Because of this, many third party developers have flocked to the Xbox 360 because of it’s larger install base and popularity in the Western Market. That in itself is not a bad thing. There’s nothing wrong with multi-platform development, but the problems occur when developers don’t at least attempt to learn the intricacies of the consoles they are developing for.

I won’t say any names, but I used to work for a game developer that was developing a multi-platform title. Doing various tests, I learned that the developer was using 512MB of the 360’s 512MB of memory, while they were only using 256MB of the 512MB of memory available for the PS3, then complained about why it ran so poorly on the PS3.

This is where Sony comes in. They must start extending their technical know how to third party developers. Companies like Naughty Dog, Insomniac (which is second party, not even first party), Sony Santa Monica, and Guerrilla Games have worked together and shared code and knowledge concerning complex Playstation 3 development, and have created tools called “Edge” which significantly improves performance of the PS3’s Cell Processor and RSX.

Insomniac even started the “Nocturnal Initiative,” which is a large library of documents free for anyone to peruse, and features a lot of data and source code to help developers. Why many third party developers have ignored these resources is beyond me, but it’s not my problem to figure out, it’s Sony’s. They need to get on the ball and start to extend olive branches to many developers and publishers that have gone too far astray. Square-Enix is now feeling the pinch of releasing numerous JRPGs on the 360 to dismal worldwide sales, so it’s only a matter of time before they come sniffing around Sony’s door again, but better relations with the company sooner would have been more productive for both parties.

Lastly, Sony needs to Balance it’s Marketing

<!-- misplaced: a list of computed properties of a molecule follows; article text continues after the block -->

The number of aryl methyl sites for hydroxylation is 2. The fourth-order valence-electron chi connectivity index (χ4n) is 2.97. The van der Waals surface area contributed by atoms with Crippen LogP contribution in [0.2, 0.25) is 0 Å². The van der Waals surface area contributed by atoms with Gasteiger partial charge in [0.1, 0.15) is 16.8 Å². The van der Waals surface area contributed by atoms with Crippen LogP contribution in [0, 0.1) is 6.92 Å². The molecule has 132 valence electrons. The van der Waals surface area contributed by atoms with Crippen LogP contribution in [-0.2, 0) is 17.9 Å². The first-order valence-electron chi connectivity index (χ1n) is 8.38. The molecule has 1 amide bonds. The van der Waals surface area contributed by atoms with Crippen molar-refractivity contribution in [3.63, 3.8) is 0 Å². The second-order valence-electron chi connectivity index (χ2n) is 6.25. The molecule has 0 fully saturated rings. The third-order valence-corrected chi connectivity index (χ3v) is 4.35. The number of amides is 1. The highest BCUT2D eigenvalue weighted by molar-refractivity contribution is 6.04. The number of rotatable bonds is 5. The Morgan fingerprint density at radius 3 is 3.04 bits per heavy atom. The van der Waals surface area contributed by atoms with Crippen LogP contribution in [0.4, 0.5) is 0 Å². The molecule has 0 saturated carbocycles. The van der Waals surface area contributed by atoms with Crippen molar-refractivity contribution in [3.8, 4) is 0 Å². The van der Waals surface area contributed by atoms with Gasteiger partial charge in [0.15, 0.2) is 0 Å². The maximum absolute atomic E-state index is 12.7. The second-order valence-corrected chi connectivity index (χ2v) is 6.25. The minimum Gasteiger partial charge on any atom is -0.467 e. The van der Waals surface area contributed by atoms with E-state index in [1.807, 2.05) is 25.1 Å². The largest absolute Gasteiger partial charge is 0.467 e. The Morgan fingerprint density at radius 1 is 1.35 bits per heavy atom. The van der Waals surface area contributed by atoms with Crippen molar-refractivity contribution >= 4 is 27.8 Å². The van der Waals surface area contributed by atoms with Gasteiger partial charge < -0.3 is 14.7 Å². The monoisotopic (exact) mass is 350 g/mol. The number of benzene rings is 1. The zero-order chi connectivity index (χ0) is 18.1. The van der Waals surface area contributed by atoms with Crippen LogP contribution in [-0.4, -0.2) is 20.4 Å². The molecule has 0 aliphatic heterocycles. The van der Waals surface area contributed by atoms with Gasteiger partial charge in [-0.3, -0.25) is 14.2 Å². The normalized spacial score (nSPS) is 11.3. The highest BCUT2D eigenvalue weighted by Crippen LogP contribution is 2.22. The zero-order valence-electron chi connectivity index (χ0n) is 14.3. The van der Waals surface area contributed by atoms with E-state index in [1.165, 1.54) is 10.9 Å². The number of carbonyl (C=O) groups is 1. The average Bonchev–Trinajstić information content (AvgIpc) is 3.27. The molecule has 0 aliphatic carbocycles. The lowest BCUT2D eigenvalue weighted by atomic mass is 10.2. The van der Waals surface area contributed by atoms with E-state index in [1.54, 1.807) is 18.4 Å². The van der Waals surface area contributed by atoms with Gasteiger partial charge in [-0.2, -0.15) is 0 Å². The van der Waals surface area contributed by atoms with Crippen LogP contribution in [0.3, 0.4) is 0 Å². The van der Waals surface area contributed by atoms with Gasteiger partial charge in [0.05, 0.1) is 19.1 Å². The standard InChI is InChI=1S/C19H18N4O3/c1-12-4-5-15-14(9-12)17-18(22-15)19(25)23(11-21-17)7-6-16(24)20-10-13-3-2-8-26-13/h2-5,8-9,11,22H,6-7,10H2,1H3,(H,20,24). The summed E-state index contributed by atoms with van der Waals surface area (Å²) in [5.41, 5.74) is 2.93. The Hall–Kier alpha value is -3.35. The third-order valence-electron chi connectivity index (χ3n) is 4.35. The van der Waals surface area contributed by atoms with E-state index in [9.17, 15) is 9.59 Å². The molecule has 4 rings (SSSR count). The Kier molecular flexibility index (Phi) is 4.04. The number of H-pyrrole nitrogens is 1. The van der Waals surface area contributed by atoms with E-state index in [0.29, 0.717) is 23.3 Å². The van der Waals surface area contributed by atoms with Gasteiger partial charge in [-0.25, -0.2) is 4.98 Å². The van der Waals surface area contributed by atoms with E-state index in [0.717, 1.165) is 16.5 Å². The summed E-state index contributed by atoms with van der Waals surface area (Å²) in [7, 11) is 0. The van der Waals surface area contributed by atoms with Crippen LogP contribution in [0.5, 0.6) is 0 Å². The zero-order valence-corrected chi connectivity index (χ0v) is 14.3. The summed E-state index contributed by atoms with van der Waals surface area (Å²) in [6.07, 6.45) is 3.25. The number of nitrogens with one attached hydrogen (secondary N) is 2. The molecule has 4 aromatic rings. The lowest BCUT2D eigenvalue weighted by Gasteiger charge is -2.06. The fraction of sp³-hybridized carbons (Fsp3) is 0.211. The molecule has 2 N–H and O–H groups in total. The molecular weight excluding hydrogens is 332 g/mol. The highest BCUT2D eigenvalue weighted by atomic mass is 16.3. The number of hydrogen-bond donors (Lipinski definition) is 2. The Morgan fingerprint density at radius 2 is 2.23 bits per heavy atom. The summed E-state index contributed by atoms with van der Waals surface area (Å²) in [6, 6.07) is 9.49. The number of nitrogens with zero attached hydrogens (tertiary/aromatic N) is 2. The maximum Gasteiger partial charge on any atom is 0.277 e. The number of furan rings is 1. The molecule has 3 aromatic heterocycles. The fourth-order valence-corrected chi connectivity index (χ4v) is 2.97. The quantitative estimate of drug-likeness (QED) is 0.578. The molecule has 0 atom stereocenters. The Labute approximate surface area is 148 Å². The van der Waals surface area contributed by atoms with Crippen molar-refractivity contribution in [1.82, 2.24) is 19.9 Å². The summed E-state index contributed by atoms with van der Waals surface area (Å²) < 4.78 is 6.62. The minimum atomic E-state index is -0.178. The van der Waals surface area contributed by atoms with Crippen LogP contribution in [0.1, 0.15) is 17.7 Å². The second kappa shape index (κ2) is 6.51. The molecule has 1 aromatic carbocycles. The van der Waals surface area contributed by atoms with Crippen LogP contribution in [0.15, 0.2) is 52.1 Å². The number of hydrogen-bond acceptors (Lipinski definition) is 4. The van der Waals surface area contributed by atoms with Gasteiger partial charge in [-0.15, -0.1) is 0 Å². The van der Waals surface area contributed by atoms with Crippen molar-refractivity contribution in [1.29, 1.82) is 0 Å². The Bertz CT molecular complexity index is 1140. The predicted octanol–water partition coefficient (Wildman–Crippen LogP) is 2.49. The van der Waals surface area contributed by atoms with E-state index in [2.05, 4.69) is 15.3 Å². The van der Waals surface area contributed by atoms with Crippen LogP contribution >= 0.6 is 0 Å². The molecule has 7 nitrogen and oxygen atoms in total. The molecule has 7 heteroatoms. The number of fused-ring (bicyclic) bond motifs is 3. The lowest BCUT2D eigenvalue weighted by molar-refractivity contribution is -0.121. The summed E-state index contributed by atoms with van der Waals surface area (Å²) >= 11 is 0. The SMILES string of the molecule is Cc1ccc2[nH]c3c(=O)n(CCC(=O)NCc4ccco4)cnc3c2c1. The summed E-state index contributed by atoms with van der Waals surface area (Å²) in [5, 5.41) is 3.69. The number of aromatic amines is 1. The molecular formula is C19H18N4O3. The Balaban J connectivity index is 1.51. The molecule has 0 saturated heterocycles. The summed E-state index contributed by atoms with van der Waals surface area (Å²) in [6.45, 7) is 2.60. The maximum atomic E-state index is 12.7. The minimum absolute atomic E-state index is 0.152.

It has to be said that Sony releases a lot of products. From movies, to music, to electronics, and of course, video games. Marketing all of those products isn’t cheap. However, balancing the marketing of those products shouldn’t be that hard.

The Playstation 3 is actually the center piece by which all of these things can orbit. The PS3 plays Blu Ray movies. It plays music CDs and DVDs. It plays games. It surfs the net, and it is compatible with HDTVs. Instead of spending millions of dollars advertising each one of those products on their own, create a handful of campaigns that highlight those products, but also tie them to the PS3.

You can have commercials that show the gaming side of the PS3. Commercials that show the movie side (combined with a plug for Sony Bravia HDTVs also), and then have a commercial that shows all of them, including the built in web browser and Wi Fi adapter. It’s hard to market a product as feature packed as the PS3, but look at the iPhone, for example. It is also a multi-media device, marketed perfectly, and enjoying incredible success. And the damn thing costs as much as a Playstation 3, minus the Blu Ray player, and ability to play games like Metal Gear Solid 4 and Little Big Planet!